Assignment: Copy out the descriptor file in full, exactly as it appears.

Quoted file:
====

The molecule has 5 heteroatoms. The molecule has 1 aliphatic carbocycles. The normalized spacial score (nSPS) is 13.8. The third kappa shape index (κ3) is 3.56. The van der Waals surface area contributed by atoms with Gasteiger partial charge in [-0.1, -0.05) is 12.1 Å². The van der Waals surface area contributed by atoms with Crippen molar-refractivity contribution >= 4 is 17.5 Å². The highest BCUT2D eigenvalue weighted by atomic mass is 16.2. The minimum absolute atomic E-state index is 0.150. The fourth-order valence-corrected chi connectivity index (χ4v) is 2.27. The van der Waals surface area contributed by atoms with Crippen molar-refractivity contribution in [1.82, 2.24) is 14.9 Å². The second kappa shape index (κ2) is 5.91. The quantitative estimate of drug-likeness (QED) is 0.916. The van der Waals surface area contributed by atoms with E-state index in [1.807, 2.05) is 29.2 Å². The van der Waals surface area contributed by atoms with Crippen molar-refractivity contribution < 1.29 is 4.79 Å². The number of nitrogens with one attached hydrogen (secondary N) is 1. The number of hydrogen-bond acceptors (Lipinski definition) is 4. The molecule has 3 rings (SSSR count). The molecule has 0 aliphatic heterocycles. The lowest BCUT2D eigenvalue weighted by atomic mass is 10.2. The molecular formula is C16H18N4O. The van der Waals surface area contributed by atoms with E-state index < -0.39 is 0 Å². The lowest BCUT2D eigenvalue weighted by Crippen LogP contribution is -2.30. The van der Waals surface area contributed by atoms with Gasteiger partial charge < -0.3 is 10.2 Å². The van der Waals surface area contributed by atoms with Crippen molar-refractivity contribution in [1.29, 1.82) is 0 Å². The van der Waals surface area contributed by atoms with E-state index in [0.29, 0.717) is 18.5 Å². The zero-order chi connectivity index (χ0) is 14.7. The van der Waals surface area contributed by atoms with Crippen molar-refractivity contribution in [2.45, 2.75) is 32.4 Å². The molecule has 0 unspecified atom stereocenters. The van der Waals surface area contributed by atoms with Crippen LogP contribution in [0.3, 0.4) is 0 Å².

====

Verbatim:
The molecule has 5 heteroatoms. The molecule has 1 aliphatic carbocycles. The normalized spacial score (nSPS) is 13.8. The third kappa shape index (κ3) is 3.56. The van der Waals surface area contributed by atoms with Gasteiger partial charge in [-0.1, -0.05) is 12.1 Å². The van der Waals surface area contributed by atoms with Crippen molar-refractivity contribution >= 4 is 17.5 Å². The highest BCUT2D eigenvalue weighted by atomic mass is 16.2. The minimum absolute atomic E-state index is 0.150. The fourth-order valence-corrected chi connectivity index (χ4v) is 2.27. The van der Waals surface area contributed by atoms with Crippen molar-refractivity contribution in [1.82, 2.24) is 14.9 Å². The second kappa shape index (κ2) is 5.91. The quantitative estimate of drug-likeness (QED) is 0.916. The van der Waals surface area contributed by atoms with E-state index in [1.807, 2.05) is 29.2 Å². The van der Waals surface area contributed by atoms with Crippen molar-refractivity contribution < 1.29 is 4.79 Å². The number of nitrogens with one attached hydrogen (secondary N) is 1. The number of hydrogen-bond acceptors (Lipinski definition) is 4. The molecule has 3 rings (SSSR count). The molecule has 0 aliphatic heterocycles. The lowest BCUT2D eigenvalue weighted by atomic mass is 10.2. The molecular formula is C16H18N4O. The van der Waals surface area contributed by atoms with E-state index < -0.39 is 0 Å². The lowest BCUT2D eigenvalue weighted by Crippen LogP contribution is -2.30. The van der Waals surface area contributed by atoms with Gasteiger partial charge < -0.3 is 10.2 Å². The van der Waals surface area contributed by atoms with Crippen molar-refractivity contribution in [1.29, 1.82) is 0 Å². The van der Waals surface area contributed by atoms with E-state index in [0.29, 0.717) is 18.5 Å². The zero-order chi connectivity index (χ0) is 14.7. The van der Waals surface area contributed by atoms with Crippen molar-refractivity contribution in [2.45, 2.75) is 32.4 Å². The molecule has 0 unspecified atom stereocenters. The van der Waals surface area contributed by atoms with Crippen LogP contribution in [0.3, 0.4) is 0 Å².